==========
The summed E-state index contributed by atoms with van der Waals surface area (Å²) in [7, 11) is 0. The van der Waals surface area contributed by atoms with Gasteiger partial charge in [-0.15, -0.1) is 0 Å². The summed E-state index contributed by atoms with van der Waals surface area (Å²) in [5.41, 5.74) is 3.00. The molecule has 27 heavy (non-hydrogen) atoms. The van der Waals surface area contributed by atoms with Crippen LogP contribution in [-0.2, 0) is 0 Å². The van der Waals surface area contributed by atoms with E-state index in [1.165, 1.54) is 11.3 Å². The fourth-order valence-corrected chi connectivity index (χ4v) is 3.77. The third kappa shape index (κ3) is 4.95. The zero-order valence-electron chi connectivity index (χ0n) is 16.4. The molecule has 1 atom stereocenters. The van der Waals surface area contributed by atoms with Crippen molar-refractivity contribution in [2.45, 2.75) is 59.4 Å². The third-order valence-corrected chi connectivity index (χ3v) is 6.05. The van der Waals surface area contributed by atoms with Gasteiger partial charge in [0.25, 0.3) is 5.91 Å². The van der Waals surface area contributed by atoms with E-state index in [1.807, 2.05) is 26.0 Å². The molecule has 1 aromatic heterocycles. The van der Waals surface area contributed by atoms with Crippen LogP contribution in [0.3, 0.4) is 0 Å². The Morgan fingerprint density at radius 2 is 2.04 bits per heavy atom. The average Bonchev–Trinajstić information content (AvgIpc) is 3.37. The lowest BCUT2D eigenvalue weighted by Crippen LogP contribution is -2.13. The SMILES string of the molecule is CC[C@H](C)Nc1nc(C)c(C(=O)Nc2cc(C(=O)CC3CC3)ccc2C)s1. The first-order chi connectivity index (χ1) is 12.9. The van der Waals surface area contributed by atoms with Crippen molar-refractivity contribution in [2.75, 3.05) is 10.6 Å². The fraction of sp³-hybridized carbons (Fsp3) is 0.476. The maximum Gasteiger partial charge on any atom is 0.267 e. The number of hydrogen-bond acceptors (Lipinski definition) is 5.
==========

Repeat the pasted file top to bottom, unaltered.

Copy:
The summed E-state index contributed by atoms with van der Waals surface area (Å²) in [7, 11) is 0. The van der Waals surface area contributed by atoms with Gasteiger partial charge in [-0.15, -0.1) is 0 Å². The summed E-state index contributed by atoms with van der Waals surface area (Å²) in [5.41, 5.74) is 3.00. The molecule has 27 heavy (non-hydrogen) atoms. The van der Waals surface area contributed by atoms with Crippen LogP contribution in [-0.2, 0) is 0 Å². The van der Waals surface area contributed by atoms with E-state index in [1.165, 1.54) is 11.3 Å². The fourth-order valence-corrected chi connectivity index (χ4v) is 3.77. The third kappa shape index (κ3) is 4.95. The zero-order valence-electron chi connectivity index (χ0n) is 16.4. The molecule has 1 atom stereocenters. The van der Waals surface area contributed by atoms with Crippen molar-refractivity contribution in [2.45, 2.75) is 59.4 Å². The third-order valence-corrected chi connectivity index (χ3v) is 6.05. The van der Waals surface area contributed by atoms with Gasteiger partial charge in [0.25, 0.3) is 5.91 Å². The van der Waals surface area contributed by atoms with E-state index in [1.807, 2.05) is 26.0 Å². The molecule has 1 aromatic heterocycles. The van der Waals surface area contributed by atoms with Crippen LogP contribution in [0.3, 0.4) is 0 Å². The Morgan fingerprint density at radius 2 is 2.04 bits per heavy atom. The average Bonchev–Trinajstić information content (AvgIpc) is 3.37. The lowest BCUT2D eigenvalue weighted by Crippen LogP contribution is -2.13. The SMILES string of the molecule is CC[C@H](C)Nc1nc(C)c(C(=O)Nc2cc(C(=O)CC3CC3)ccc2C)s1. The first-order chi connectivity index (χ1) is 12.9. The van der Waals surface area contributed by atoms with Crippen molar-refractivity contribution in [2.75, 3.05) is 10.6 Å². The fraction of sp³-hybridized carbons (Fsp3) is 0.476. The maximum Gasteiger partial charge on any atom is 0.267 e. The number of hydrogen-bond acceptors (Lipinski definition) is 5.